The idea that criminality is not contingent on external factors like need and opportunity but that some people are intrinsically prone to be criminals based on their biology has been around for a long time and led to efforts to create all manner of metrics to determine those markers. Sam Biddle writes about a troubling new study that claims that artificial intelligence (AI) software can tell whether you will be a criminal based on your facial features alone.
In a paper titled “Automated Inference on Criminality using Face Images,” two Shanghai Jiao Tong University researchers say they fed “facial images of 1,856 real persons” into computers and found “some discriminating structural features for predicting criminality, such as lip curvature, eye inner corner distance, and the so-called nose-mouth angle.” They conclude that “all four classifiers perform consistently well and produce evidence for the validity of automated face-induced inference on criminality, despite the historical controversy surrounding the topic.”
The study contains virtually no discussion of why there is a “historical controversy” over this kind of analysis — namely, that it was debunked hundreds of years ago. Rather, the authors trot out another discredited argument to support their main claims:, that computers can’t be racist, because they’re computers:
This misses the fact that no computer or software is created in a vacuum. Software is designed by people, and people who set out to infer criminality from facial features are not free from inherent bias.
The problems with such a system are immense. Apart from the whole idea that class and race-based prejudices and other forms of bias have played roles in previous attempts to identify criminals based on physical features, there is always the issue of what you do with such information if you do find possible markers. Do you pre-emptively lock people up? Place them under constant surveillance? Arrest them if a crime is committed anywhere in their vicinity?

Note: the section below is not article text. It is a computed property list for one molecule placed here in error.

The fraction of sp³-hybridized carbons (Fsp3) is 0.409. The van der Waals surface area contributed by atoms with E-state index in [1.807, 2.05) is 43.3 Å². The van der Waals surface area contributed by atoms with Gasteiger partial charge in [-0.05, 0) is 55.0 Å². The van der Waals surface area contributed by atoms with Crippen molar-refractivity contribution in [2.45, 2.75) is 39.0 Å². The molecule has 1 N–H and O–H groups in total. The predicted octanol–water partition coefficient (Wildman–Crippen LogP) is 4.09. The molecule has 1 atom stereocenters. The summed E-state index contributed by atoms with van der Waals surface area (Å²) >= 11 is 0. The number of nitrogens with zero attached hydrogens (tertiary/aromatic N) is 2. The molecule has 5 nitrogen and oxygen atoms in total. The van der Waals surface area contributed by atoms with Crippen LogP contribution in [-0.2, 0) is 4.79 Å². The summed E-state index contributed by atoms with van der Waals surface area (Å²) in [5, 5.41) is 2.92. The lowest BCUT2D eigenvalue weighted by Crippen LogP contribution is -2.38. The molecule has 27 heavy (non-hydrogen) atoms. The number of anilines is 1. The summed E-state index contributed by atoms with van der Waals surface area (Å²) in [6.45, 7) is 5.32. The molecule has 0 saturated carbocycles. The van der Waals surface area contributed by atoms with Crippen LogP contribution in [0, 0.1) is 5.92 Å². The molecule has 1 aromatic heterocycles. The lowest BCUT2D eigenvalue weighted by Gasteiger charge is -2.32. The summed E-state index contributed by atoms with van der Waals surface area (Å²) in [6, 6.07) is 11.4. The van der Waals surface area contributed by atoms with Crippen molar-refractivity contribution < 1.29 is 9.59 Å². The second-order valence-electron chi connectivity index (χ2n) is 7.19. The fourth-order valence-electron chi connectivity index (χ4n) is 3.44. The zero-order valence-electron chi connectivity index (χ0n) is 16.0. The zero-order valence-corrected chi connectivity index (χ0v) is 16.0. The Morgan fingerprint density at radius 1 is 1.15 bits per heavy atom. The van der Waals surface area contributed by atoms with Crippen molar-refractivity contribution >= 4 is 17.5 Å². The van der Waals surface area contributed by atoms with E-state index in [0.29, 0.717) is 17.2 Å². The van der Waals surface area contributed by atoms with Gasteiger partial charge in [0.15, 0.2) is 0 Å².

Then there is the issue that what is considered a crime itself is not free of bias. People may agree that murder, rape, and other forms of physical violence are crimes. But what about stealing? A person caught shoplifting is considered a criminal even if there are strong mitigating circumstances and the damage is slight. But what about people in white collar jobs who commit all manner of acts that have devastating effects on large numbers of people? One need go no further than the major banks and other financial institutions that were behind the last financial crisis to find people who should be in jail but walk free. How about those who bribe or otherwise influence others to gain an unfair advantage? Are those identified as crimes by this software?
We have a legal system that is heavily biased towards protecting the property and well-being of the wealthy and this kind of tool will simply be used by them to further add to the bias.